It appears every time a fossil fuels industry claims its energy is ‘green’ or ‘climate-friendly’, scientists discover this just isn’t so. The most recent culprit is natural gas produced by an already controversial method known as hydraulic fracturing, or fracking, which extracts the gas from shale basins. A new study in Climatic Change has found that the process of fracking is worse than coal over a 20-year period and about equal over 100-years. Coal had long been considered the worst climate offender of all energy options.
According to the study, fracking causes methane leaks—a far more potent greenhouse gas than carbon—in addition to carbon emissions when the gas is burned. Over two decades, the emissions are around 20% higher than coal.
“We should not proceed to view shale gas as a ‘transitional fuel’ to be used over the next few decades to replace other fossil fuels, but rather work harder to move towards truly green renewable fuels as quickly as possible, such as wind and solar,” lead author Robert Howarth told the BBC.
According to researchers the study may in fact be an underestimate of the realities of fracking. Researchers estimated emissions based on the industry using ‘best practices’. However, the industry, which is most common in the US, is unregulated by the Environmental Protection Agency (EPA) and no one knows if best practices are used; they are certainly not currently enforced.
On the other hand, the researchers admit they had very little data to go on because the industry is notoriously non-transparent. To date, the US government has yet to insist on transparency.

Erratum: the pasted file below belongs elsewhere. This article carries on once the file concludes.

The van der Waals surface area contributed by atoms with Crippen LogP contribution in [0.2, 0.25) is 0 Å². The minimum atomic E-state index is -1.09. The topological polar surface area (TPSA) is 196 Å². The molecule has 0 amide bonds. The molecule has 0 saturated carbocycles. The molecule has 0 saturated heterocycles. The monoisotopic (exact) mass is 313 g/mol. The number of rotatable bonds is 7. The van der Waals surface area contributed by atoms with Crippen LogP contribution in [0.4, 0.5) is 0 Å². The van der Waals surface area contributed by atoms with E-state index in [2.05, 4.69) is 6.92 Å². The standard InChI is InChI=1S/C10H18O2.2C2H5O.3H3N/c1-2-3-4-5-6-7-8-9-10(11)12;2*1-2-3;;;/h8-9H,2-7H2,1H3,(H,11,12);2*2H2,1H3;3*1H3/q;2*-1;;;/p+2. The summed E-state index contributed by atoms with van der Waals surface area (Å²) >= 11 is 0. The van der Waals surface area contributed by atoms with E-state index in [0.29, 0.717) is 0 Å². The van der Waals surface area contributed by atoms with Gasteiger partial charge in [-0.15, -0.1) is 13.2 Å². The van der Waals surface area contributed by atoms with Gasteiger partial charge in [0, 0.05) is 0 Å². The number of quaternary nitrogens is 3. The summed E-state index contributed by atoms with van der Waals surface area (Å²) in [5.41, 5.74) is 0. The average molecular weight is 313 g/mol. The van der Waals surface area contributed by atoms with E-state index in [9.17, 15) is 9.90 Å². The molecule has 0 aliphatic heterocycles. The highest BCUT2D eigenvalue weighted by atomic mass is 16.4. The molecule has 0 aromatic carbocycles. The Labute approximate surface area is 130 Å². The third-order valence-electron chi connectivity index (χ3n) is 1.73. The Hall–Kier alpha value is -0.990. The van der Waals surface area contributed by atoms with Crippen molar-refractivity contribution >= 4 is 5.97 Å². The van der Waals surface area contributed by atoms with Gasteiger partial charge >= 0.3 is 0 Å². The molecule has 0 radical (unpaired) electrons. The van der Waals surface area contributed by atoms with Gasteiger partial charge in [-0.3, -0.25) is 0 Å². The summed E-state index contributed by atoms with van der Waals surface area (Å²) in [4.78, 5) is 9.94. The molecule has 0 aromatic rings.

An industry website, Energy in Depth, disputes the study by pointing out that it focuses on the 20-year timeline, instead of the more common 100-year timeline. Methane has a shorter life than carbon, so its effect is worse in the beginning, but not as long lasting. Still, even at the 100-year timeline the emissions were largely equal to coal. The industry also criticizes the study for its reliance on little data; however, it’s the industry, not the scientists that oppose rigorous studies. Finally, Energy in Depth attacks Howarth for being a known activist against hydraulic fracturing.
Howarth’s study, however, is likely only the beginning of a long analysis of the environmental issues facing hydraulic fracturing.
Beyond greenhouse gas emissions, hydraulic fracturing has come under criticism for a number of other environmental issues: intensive water use, infrastructure on otherwise undeveloped lands, and some evidence of toxic pollution, including known carcinogenics. Last year the EPA discovered deadly chemicals—arsenic, copper, vanadium and adamantanes—in drinking water wells near fracking sites.
(04/05/2011) Following years of criticism from environmentalists and some governments the World Bank has proposed new rules regarding carbon-intensive coal plants, reports the Guardian. The new rules would allow lending for coal-fired plants only to the world’s poorest nations and would only lend after other alternatives, such as renewable energy, had been ruled out.
(03/29/2011) According to a report by the US Pew Environment Group global clean energy investments, which do not include nuclear power, jumped 630% since 2004. The report detailing 2010 clean energy investments found that China remains the global leader in clean energy, while the US fell from 2nd to 3rd. This is the second year in a row that the US fell: in 2009 it lost first place to China. In all $243 billion were invested in clean energy in 2010.
(02/21/2011) Investing around $1.3 trillion, which represents about 2% of the world’s gross domestic product (GDP), into ten sectors could move the world economy from fossil-fuel dependent toward a low carbon economy, according to report by the UN Environment Program (UNEP). In addition, the investments would alleviate global poverty and keep stagnating economies humming, while cutting humanity’s global ecological footprint nearly in half by 2050 even in the face of rising populations.